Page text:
Players will command a customizable party in the game. They will be able to explore dungeons, take down enemies and upgrade their characters with new accessories and gear.

The graphics are fully 3D, even in combat, and the turn-based gameplay is fairly traditional. Retro RPG fans will find a lot to love here, especially considering the fact that the game is bursting at the seams with content.

#DragonQuest XI S: Echoes of an Elusive Age – Definitive Edition Director Masato Yagi describes the signature style of DRAGON QUEST that has made this iconic role-playing series so enduring.


A current-gen recreation in the vein of Dragon Quest 11 that fleshes out the narrative and characters further would make this one of the best games in the series.

4) Okamiden

Although 2006's PS2 game, Okami, found itself a niche over the years, not many know that it also received a successor of sorts.

Released exclusively for the Nintendo DS in 2010, Okamiden can be considered both a spin-off and a side-game at the same time. It follows Chibiterasu, the son of Okami's wolf goddess Amaterasu. With a new character, Kuni, in tow, this downscaled action-adventure captures the wonder and charm of the original into a small but cute package.

As with the original, players will explore Nippon, solve dungeon puzzles and battle demons in hack & slash combat. Chibi is understandably weaker than Ammy, and that is reflected in gameplay with a less refined and lower selection of powers.

However, besides that, it is a familiar experience replete with beautiful art style, the Celestial Brush system, charming humor and a sandbox to explore.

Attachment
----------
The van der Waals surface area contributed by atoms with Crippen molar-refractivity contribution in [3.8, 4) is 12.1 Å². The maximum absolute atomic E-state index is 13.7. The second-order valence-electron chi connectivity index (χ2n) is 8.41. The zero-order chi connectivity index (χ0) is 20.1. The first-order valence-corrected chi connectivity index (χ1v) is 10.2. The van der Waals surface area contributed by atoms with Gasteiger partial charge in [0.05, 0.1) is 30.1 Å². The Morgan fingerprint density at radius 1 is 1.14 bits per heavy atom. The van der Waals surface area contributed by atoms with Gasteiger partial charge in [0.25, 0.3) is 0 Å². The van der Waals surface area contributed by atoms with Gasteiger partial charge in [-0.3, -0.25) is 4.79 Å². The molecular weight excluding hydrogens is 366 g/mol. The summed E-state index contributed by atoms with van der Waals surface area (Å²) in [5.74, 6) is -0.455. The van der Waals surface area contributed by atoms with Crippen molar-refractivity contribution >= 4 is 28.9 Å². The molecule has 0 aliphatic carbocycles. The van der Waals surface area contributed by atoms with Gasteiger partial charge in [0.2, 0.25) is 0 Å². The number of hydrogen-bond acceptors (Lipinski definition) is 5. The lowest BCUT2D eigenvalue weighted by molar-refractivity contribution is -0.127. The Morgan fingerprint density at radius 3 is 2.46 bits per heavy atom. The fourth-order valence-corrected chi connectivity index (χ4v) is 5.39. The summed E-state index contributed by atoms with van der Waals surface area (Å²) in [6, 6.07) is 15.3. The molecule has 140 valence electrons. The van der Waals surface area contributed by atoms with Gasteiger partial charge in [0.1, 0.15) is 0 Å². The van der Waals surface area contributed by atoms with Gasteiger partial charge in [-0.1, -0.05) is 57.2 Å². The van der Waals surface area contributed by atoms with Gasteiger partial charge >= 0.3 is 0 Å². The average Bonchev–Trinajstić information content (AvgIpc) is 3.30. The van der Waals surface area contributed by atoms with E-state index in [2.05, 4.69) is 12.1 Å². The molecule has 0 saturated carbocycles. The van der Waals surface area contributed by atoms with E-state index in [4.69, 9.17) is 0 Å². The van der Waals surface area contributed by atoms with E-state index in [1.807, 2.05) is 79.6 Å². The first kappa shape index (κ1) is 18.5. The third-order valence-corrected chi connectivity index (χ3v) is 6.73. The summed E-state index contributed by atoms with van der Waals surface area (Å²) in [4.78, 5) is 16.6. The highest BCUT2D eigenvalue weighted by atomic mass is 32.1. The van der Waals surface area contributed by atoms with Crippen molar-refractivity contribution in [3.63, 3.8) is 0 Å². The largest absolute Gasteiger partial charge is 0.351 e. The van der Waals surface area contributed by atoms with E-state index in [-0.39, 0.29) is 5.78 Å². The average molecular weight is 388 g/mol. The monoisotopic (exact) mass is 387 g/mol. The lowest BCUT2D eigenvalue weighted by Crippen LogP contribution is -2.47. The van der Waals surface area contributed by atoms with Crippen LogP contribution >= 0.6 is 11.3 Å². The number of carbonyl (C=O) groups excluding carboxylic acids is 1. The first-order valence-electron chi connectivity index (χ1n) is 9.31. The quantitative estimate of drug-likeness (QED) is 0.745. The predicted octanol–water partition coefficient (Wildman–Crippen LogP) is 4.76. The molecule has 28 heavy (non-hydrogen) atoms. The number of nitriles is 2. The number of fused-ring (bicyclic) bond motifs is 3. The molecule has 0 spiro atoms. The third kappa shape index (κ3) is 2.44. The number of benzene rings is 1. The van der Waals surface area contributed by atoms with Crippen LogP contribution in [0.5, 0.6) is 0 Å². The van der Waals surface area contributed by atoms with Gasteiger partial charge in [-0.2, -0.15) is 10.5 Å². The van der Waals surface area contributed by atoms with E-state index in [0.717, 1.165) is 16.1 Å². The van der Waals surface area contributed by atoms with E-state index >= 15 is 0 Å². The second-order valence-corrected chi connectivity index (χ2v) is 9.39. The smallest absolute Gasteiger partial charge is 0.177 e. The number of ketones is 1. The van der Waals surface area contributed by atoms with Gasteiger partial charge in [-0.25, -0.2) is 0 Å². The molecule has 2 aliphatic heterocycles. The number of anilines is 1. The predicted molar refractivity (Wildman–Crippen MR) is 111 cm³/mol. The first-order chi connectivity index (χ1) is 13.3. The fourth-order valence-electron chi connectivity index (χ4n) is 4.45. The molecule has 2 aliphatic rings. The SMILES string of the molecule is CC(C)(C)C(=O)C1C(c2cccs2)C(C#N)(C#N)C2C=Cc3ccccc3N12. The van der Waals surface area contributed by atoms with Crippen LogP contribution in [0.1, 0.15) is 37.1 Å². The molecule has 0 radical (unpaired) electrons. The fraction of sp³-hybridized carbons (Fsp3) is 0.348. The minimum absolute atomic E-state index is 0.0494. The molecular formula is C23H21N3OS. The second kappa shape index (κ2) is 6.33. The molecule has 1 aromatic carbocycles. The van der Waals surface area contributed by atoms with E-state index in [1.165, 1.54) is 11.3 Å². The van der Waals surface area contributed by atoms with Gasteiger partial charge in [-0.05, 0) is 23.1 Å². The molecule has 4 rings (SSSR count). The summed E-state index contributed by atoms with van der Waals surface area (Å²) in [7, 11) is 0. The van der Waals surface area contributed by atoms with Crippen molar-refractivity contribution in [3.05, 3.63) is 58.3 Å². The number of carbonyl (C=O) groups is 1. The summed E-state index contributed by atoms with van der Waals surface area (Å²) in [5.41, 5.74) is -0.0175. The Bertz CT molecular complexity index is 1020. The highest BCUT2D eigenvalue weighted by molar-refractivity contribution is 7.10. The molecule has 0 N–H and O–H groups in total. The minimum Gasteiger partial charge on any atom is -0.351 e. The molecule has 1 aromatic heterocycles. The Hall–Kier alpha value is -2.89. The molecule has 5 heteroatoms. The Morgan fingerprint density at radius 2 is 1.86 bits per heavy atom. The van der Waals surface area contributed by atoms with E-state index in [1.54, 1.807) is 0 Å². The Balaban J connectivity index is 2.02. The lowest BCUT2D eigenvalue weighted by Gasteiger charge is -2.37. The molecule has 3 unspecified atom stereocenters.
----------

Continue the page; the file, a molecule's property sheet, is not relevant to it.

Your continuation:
Okami is going to be back! We want to make Okami sequel and fans are looking forward to it too. You guys want to see Kamiya’s Okami again, right, everyone? I want to work on it too! 大神をまた作りたい私たちです。@CapcomUSA_ @OKAMI_CAP

A new remake could amplify the scale and scope of the game in line with modern games while fans anticipate the announcement of a true Okami 2.


5) Dementium II

Developed by the now-defunct Renegade Kid, Dementium II is a true showcase of the Nintendo DS' capabilities. It is a first-person survival horror game and is set after the events of Dementium: The Ward.

William Redmoor finds himself awakened inside a hospital but soon discovers that reality itself shifts around him, manifesting in demonic creatures that are out to kill him.

The gameplay sees the protagonist explore the facility and its surroundings while battling or running away from the horrors that lurk around. Combat is both melee and ranged, with several weapons at the player's disposal.

Inventory management and exploration are also staples of the genre. With so few horror games on the dual-screened platform, Dementium II, just like its predecessor, raises the bar. It isn't just a graphical showcase for the tiny handheld, but it also runs at a flawless 60 FPS frame rate.

Given that the studio no longer exists, the chances for a remake are negligible. At least there is a Windows port for those who wish to experience the game currently.

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Edited by
Rachel Syiemlieh